Academic journal article Journal of Film and Video

Language as Narrative Voice: The Poetics of the Highly Inflected Screenplay

Academic journal article Journal of Film and Video

Language as Narrative Voice: The Poetics of the Highly Inflected Screenplay

Article excerpt

This article explores the way inferential or evocative language functions to determine meaning and focus in screenplays. It will demonstrate that although shooting scripts might be read as denotative blueprints or instructions, screenplays can be understood only as a form of writing that communicates much of its meaning through the connotative nuances of language. Finally, it will show how narrative voice-that perspective that shapes and at times comments on the storycan be expressed through the use of screenplay language, which, properly interpreted, embodies the nuances of directorial style. How does language function in a screenplay? If a script is merely a blueprint for a finished film, is it useful to speak of screenplay style? How much can a script communicate by inference? Does the language of stage directions express something different than the language of dialogue? What do we make, say, of the script for The Player (1992), in which, in an early scene, Bonnie, the story editor, lounging in the hot tub with Griffin Mill, the studio executive, reads aloud, contemptuously, from her pile of scripts: Listen to this; He lifts her dress. She kisses him harder. He puts his hands in her underpants. She grabs his shoulders. He pulls her dress above her waist and he unzips his fly. He rubs against her wide, soft belly. He could come, but he doesn't want to. He lowers her dress (Tolkin 12A). Then, 100 pages later, we get those same lines, this time directly from the author as stage directions-"He lifts her dress. She kisses him harder" (Tolkin 110). Or what is communicated by the repetitive use of the aggressively stressed modifiers in the opening scenes of Blue Velvet (1986), in which there are sentences such as "A verv clean uniformed, smiling POLICEMAN with arms outstretched allows clean happy SCHOOL CHILDREN to cross the street safely"; "A bright red gorgeous fire engine is moving very slowly down the street. We MOVE IN to see the happy face of a FIREMAN"; "Blue skies. PAN SLOWLY DOWN to clean white picket fence, with beautiful red roses in front of it" (Lynch; added emphasis indicated by italics)? Would other, less modified language have the same implication? The Blueprint Question Let's consider the blueprint question first. Much has been written about the relationship between a work of art and the script, notes, or score from which it emerges. Nelson Goodman, a philosopher interested in what he calls the theories of notation, asks if Beethoven's Ninth Symphony would still be Beethoven's Ninth if one note were played wrong. He is interested in this for several reasons, among them to establish the "authoritative identification of a work from performance to performance." In a notational system, according to Goodman, there must be the ability to achieve such identification.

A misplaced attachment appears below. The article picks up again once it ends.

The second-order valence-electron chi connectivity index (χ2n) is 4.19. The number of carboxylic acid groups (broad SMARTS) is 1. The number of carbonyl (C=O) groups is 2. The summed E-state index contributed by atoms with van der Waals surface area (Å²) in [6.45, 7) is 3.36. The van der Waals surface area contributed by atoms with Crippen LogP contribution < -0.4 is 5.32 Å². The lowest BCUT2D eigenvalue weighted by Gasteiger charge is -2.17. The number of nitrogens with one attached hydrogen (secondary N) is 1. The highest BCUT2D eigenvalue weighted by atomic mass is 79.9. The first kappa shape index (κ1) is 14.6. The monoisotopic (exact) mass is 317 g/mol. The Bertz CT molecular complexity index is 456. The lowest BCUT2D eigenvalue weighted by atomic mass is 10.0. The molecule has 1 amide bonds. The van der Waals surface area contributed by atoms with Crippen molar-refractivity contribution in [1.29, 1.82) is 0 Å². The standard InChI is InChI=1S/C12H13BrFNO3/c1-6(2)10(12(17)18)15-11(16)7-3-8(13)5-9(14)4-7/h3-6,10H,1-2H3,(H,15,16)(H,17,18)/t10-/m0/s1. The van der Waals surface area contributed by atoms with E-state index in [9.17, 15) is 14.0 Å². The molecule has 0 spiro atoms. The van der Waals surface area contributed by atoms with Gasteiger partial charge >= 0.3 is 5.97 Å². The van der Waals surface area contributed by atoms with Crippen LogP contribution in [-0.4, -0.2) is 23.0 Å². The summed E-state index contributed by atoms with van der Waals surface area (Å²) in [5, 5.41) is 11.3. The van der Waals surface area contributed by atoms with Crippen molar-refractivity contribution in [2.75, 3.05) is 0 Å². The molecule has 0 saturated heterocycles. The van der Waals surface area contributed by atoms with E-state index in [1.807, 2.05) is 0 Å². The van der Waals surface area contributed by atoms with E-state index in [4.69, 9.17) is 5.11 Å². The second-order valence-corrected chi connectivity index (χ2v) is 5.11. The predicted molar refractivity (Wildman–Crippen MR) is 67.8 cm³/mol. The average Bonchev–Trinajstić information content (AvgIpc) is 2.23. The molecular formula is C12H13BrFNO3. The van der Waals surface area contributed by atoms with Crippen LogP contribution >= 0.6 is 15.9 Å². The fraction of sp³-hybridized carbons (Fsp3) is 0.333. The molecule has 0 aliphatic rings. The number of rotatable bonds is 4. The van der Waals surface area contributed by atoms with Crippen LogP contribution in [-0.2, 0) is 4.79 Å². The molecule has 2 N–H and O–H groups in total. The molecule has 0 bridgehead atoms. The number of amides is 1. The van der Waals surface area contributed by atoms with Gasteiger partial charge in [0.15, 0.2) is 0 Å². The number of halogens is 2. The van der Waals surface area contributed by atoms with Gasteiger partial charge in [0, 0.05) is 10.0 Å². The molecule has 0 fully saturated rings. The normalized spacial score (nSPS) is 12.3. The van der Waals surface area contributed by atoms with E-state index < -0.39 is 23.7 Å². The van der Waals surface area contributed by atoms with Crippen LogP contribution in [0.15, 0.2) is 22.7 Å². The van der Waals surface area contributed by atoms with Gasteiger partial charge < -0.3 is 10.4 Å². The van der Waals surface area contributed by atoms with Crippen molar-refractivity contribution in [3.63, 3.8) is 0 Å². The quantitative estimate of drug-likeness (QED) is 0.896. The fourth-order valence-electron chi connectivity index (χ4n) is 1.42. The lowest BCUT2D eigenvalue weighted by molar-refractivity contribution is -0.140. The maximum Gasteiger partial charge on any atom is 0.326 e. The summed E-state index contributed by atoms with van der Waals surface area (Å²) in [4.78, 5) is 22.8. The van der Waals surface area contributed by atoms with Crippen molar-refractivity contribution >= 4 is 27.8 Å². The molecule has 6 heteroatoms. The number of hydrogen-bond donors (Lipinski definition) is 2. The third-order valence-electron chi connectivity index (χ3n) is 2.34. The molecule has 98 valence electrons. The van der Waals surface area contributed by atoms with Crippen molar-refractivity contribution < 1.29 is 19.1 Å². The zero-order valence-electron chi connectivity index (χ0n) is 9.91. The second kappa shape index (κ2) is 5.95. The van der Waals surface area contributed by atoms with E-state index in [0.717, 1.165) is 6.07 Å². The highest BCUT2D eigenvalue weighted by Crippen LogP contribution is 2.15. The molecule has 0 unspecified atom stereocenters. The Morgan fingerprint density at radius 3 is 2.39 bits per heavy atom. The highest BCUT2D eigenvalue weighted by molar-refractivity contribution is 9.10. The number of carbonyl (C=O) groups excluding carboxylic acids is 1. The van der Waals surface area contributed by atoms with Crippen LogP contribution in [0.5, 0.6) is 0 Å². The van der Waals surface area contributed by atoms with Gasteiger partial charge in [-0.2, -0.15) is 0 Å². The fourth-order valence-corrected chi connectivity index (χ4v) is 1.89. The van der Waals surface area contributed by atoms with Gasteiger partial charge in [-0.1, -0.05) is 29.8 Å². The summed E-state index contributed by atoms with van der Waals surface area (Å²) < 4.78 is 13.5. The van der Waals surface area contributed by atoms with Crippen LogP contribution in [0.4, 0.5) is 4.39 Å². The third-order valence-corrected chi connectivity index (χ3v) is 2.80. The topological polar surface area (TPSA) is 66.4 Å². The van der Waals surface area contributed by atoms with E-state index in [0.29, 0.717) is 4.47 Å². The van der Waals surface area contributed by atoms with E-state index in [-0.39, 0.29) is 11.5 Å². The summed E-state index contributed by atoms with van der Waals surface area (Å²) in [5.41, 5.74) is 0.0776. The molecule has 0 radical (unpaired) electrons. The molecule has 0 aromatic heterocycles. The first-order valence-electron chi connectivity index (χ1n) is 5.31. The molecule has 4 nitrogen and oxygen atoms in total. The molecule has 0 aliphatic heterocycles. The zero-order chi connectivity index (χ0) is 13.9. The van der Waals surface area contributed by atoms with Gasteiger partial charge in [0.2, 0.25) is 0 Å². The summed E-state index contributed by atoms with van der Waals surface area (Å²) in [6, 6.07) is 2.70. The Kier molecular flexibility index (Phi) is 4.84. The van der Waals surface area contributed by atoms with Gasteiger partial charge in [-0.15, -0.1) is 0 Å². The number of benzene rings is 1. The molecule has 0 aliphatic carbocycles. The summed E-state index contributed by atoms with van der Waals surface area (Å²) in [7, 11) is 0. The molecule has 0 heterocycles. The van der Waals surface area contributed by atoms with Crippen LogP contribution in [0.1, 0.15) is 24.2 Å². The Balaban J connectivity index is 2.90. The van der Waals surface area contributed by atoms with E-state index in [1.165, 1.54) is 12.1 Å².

Goodman chooses not to deal with the more inferential elements of the musical score, such as tempi and expressive markings, in part because he sees them as adjectival, pertaining to how the piece is interpreted as opposed to that which makes the piece itself. Instead, focusing on the literal elements of the score, Goodman proposes an essentialism, a clear denotative underpinning that stays the same no matter the differing interpretations that are laid on top of it. Before we consider whether there is such essentialism in media writing, we need to clarify our use of the word "script" by reviewing the distinction between screenplays and shooting scripts. Under the studio system, a contract writer produced shooting scripts-that is, scripts whose slug lines, the lines in all caps proceeding the bodies of description, identified shots rather than scenes. Thus, a sequence of slug lines might read "INT. COURTROOM BIG CLOSEUP - MILTON - DAY," "PANNING SHOT - THE JURY," "MED. SHOT THE DEFENSE TABLE," "CLOSE SHOT BARBARA," "CLOSE SHOT - PEG," and, finally, "FULL SHOT - THE COURTROOM - FAVORING MILTON" (Gidding 71-72). Any descriptive material under the slug line functioned adjectivally to modify the slug line, not to represent the shot itself. …

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